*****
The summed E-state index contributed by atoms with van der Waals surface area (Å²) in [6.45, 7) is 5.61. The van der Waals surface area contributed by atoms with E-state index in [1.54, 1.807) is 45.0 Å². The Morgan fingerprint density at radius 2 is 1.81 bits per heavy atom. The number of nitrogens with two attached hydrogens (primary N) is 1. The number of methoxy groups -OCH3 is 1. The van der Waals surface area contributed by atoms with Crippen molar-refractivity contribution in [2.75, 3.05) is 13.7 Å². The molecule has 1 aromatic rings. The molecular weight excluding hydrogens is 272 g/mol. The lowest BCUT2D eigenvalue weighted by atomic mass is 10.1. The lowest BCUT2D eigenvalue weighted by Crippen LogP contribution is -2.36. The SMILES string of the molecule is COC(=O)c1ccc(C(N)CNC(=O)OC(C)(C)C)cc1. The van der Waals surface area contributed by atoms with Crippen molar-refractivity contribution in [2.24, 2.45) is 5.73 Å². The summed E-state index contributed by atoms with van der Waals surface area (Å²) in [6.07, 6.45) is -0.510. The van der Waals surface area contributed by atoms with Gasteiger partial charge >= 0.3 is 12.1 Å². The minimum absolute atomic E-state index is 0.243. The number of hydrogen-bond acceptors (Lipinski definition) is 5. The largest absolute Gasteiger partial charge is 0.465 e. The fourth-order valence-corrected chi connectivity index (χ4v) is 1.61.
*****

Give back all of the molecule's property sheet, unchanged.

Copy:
The summed E-state index contributed by atoms with van der Waals surface area (Å²) in [6.45, 7) is 5.61. The van der Waals surface area contributed by atoms with E-state index in [1.54, 1.807) is 45.0 Å². The Morgan fingerprint density at radius 2 is 1.81 bits per heavy atom. The number of nitrogens with two attached hydrogens (primary N) is 1. The number of methoxy groups -OCH3 is 1. The van der Waals surface area contributed by atoms with Crippen molar-refractivity contribution in [2.75, 3.05) is 13.7 Å². The molecule has 1 aromatic rings. The molecular weight excluding hydrogens is 272 g/mol. The lowest BCUT2D eigenvalue weighted by atomic mass is 10.1. The lowest BCUT2D eigenvalue weighted by Crippen LogP contribution is -2.36. The SMILES string of the molecule is COC(=O)c1ccc(C(N)CNC(=O)OC(C)(C)C)cc1. The van der Waals surface area contributed by atoms with Crippen molar-refractivity contribution in [2.24, 2.45) is 5.73 Å². The summed E-state index contributed by atoms with van der Waals surface area (Å²) in [6.07, 6.45) is -0.510. The van der Waals surface area contributed by atoms with Gasteiger partial charge >= 0.3 is 12.1 Å². The minimum absolute atomic E-state index is 0.243. The number of hydrogen-bond acceptors (Lipinski definition) is 5. The largest absolute Gasteiger partial charge is 0.465 e. The fourth-order valence-corrected chi connectivity index (χ4v) is 1.61.